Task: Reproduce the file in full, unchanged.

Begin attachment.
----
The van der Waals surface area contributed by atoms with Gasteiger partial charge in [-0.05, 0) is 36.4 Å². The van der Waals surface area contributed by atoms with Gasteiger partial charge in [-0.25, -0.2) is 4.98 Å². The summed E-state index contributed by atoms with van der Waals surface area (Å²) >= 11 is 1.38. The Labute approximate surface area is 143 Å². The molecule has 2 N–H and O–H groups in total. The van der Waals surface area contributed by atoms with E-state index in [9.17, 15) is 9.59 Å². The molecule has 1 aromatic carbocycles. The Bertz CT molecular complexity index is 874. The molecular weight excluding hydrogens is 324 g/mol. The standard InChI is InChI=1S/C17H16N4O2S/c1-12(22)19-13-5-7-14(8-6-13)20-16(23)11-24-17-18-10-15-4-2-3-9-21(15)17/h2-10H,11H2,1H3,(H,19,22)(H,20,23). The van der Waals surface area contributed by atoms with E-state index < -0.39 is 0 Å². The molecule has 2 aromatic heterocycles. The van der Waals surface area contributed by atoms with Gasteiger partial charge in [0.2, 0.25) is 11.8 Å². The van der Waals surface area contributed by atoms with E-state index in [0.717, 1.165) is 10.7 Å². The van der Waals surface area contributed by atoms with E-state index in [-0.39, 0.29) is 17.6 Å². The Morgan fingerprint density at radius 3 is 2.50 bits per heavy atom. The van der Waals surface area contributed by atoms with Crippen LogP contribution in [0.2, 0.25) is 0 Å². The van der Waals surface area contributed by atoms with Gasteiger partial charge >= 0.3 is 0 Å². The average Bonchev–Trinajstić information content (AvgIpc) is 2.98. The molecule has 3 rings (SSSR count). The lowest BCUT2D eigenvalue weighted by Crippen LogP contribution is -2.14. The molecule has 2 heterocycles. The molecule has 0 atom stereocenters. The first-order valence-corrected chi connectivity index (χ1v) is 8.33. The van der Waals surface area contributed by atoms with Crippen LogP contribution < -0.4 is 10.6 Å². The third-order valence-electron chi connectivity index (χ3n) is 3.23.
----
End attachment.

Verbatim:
The van der Waals surface area contributed by atoms with Gasteiger partial charge in [-0.05, 0) is 36.4 Å². The van der Waals surface area contributed by atoms with Gasteiger partial charge in [-0.25, -0.2) is 4.98 Å². The summed E-state index contributed by atoms with van der Waals surface area (Å²) >= 11 is 1.38. The Labute approximate surface area is 143 Å². The molecule has 2 N–H and O–H groups in total. The van der Waals surface area contributed by atoms with E-state index in [9.17, 15) is 9.59 Å². The molecule has 1 aromatic carbocycles. The Bertz CT molecular complexity index is 874. The molecular weight excluding hydrogens is 324 g/mol. The standard InChI is InChI=1S/C17H16N4O2S/c1-12(22)19-13-5-7-14(8-6-13)20-16(23)11-24-17-18-10-15-4-2-3-9-21(15)17/h2-10H,11H2,1H3,(H,19,22)(H,20,23). The van der Waals surface area contributed by atoms with E-state index < -0.39 is 0 Å². The molecule has 2 aromatic heterocycles. The van der Waals surface area contributed by atoms with Gasteiger partial charge in [0.2, 0.25) is 11.8 Å². The van der Waals surface area contributed by atoms with E-state index in [0.717, 1.165) is 10.7 Å². The van der Waals surface area contributed by atoms with E-state index in [-0.39, 0.29) is 17.6 Å². The Morgan fingerprint density at radius 3 is 2.50 bits per heavy atom. The van der Waals surface area contributed by atoms with Crippen LogP contribution in [0.2, 0.25) is 0 Å². The van der Waals surface area contributed by atoms with Gasteiger partial charge >= 0.3 is 0 Å². The average Bonchev–Trinajstić information content (AvgIpc) is 2.98. The molecule has 3 rings (SSSR count). The lowest BCUT2D eigenvalue weighted by Crippen LogP contribution is -2.14. The molecule has 2 heterocycles. The molecule has 0 atom stereocenters. The first-order valence-corrected chi connectivity index (χ1v) is 8.33. The van der Waals surface area contributed by atoms with Crippen LogP contribution < -0.4 is 10.6 Å². The third-order valence-electron chi connectivity index (χ3n) is 3.23.